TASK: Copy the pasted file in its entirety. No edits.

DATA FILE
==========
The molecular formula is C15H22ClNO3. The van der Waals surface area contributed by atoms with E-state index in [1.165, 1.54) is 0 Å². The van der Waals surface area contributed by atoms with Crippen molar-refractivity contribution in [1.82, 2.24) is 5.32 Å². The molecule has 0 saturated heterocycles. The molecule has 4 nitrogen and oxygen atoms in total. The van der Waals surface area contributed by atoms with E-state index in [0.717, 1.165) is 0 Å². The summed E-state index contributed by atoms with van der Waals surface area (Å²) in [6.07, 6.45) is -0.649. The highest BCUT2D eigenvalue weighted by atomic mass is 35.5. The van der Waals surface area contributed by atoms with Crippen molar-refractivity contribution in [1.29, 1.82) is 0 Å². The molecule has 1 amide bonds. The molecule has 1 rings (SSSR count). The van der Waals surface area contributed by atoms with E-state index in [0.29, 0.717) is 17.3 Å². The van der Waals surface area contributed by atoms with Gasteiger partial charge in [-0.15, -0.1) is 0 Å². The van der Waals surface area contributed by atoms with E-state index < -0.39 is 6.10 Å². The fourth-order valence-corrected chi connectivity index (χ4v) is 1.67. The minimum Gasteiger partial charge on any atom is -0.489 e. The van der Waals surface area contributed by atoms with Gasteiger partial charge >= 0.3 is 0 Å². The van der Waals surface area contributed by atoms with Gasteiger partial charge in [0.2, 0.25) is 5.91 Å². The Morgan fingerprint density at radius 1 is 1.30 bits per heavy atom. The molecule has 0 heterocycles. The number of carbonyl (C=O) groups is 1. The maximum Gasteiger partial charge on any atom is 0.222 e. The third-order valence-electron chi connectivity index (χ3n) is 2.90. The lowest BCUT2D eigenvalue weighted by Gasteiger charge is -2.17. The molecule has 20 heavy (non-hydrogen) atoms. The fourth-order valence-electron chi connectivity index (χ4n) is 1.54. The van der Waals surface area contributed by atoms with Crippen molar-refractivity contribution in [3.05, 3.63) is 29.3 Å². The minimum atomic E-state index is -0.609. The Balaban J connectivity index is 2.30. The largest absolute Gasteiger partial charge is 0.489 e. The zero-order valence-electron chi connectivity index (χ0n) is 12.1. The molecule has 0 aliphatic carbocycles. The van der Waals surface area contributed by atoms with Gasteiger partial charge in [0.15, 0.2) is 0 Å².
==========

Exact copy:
The molecular formula is C15H22ClNO3. The van der Waals surface area contributed by atoms with E-state index in [1.165, 1.54) is 0 Å². The van der Waals surface area contributed by atoms with Crippen molar-refractivity contribution in [1.82, 2.24) is 5.32 Å². The molecule has 0 saturated heterocycles. The molecule has 4 nitrogen and oxygen atoms in total. The van der Waals surface area contributed by atoms with E-state index in [0.717, 1.165) is 0 Å². The summed E-state index contributed by atoms with van der Waals surface area (Å²) in [6.07, 6.45) is -0.649. The highest BCUT2D eigenvalue weighted by atomic mass is 35.5. The van der Waals surface area contributed by atoms with Crippen molar-refractivity contribution in [1.29, 1.82) is 0 Å². The molecule has 1 amide bonds. The molecule has 1 rings (SSSR count). The van der Waals surface area contributed by atoms with E-state index in [0.29, 0.717) is 17.3 Å². The van der Waals surface area contributed by atoms with Gasteiger partial charge in [-0.15, -0.1) is 0 Å². The van der Waals surface area contributed by atoms with E-state index < -0.39 is 6.10 Å². The fourth-order valence-corrected chi connectivity index (χ4v) is 1.67. The minimum Gasteiger partial charge on any atom is -0.489 e. The van der Waals surface area contributed by atoms with Gasteiger partial charge >= 0.3 is 0 Å². The van der Waals surface area contributed by atoms with Gasteiger partial charge in [0.2, 0.25) is 5.91 Å². The Morgan fingerprint density at radius 1 is 1.30 bits per heavy atom. The molecule has 0 heterocycles. The number of carbonyl (C=O) groups is 1. The maximum Gasteiger partial charge on any atom is 0.222 e. The third-order valence-electron chi connectivity index (χ3n) is 2.90. The lowest BCUT2D eigenvalue weighted by Gasteiger charge is -2.17. The molecule has 20 heavy (non-hydrogen) atoms. The fourth-order valence-electron chi connectivity index (χ4n) is 1.54. The van der Waals surface area contributed by atoms with Crippen molar-refractivity contribution in [3.05, 3.63) is 29.3 Å². The minimum atomic E-state index is -0.609. The Balaban J connectivity index is 2.30. The largest absolute Gasteiger partial charge is 0.489 e. The zero-order valence-electron chi connectivity index (χ0n) is 12.1. The molecule has 0 aliphatic carbocycles. The van der Waals surface area contributed by atoms with Gasteiger partial charge in [0.15, 0.2) is 0 Å².